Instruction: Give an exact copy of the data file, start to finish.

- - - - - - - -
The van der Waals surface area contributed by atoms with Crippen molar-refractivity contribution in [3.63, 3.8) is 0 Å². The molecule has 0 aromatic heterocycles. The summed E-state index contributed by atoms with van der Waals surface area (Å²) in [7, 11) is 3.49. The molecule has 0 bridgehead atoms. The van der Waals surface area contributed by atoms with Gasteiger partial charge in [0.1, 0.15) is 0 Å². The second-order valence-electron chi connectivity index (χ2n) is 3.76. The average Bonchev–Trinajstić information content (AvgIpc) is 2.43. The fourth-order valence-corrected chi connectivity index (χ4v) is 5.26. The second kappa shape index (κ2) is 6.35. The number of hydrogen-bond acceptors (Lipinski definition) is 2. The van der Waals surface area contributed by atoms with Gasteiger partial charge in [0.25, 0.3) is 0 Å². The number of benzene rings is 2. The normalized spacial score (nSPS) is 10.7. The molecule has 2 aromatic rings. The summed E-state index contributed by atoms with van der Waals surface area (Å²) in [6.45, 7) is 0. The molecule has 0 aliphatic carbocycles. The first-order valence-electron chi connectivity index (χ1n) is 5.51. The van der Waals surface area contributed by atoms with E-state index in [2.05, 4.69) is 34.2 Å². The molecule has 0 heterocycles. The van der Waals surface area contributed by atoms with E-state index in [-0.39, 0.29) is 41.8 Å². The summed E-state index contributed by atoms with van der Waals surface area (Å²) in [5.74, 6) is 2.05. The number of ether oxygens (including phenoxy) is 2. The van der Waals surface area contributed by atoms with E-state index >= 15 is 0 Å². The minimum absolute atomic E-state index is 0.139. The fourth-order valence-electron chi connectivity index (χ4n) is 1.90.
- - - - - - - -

The van der Waals surface area contributed by atoms with Crippen molar-refractivity contribution in [3.63, 3.8) is 0 Å². The molecule has 0 aromatic heterocycles. The summed E-state index contributed by atoms with van der Waals surface area (Å²) in [7, 11) is 3.49. The molecule has 0 bridgehead atoms. The van der Waals surface area contributed by atoms with Gasteiger partial charge in [0.1, 0.15) is 0 Å². The second-order valence-electron chi connectivity index (χ2n) is 3.76. The average Bonchev–Trinajstić information content (AvgIpc) is 2.43. The fourth-order valence-corrected chi connectivity index (χ4v) is 5.26. The second kappa shape index (κ2) is 6.35. The number of hydrogen-bond acceptors (Lipinski definition) is 2. The van der Waals surface area contributed by atoms with Gasteiger partial charge in [0.25, 0.3) is 0 Å². The number of benzene rings is 2. The normalized spacial score (nSPS) is 10.7. The molecule has 2 aromatic rings. The summed E-state index contributed by atoms with van der Waals surface area (Å²) in [6.45, 7) is 0. The molecule has 0 aliphatic carbocycles. The first-order valence-electron chi connectivity index (χ1n) is 5.51. The van der Waals surface area contributed by atoms with E-state index in [2.05, 4.69) is 34.2 Å². The molecule has 0 heterocycles. The van der Waals surface area contributed by atoms with E-state index in [-0.39, 0.29) is 41.8 Å². The summed E-state index contributed by atoms with van der Waals surface area (Å²) in [5.74, 6) is 2.05. The number of ether oxygens (including phenoxy) is 2. The van der Waals surface area contributed by atoms with E-state index >= 15 is 0 Å². The minimum absolute atomic E-state index is 0.139. The fourth-order valence-electron chi connectivity index (χ4n) is 1.90.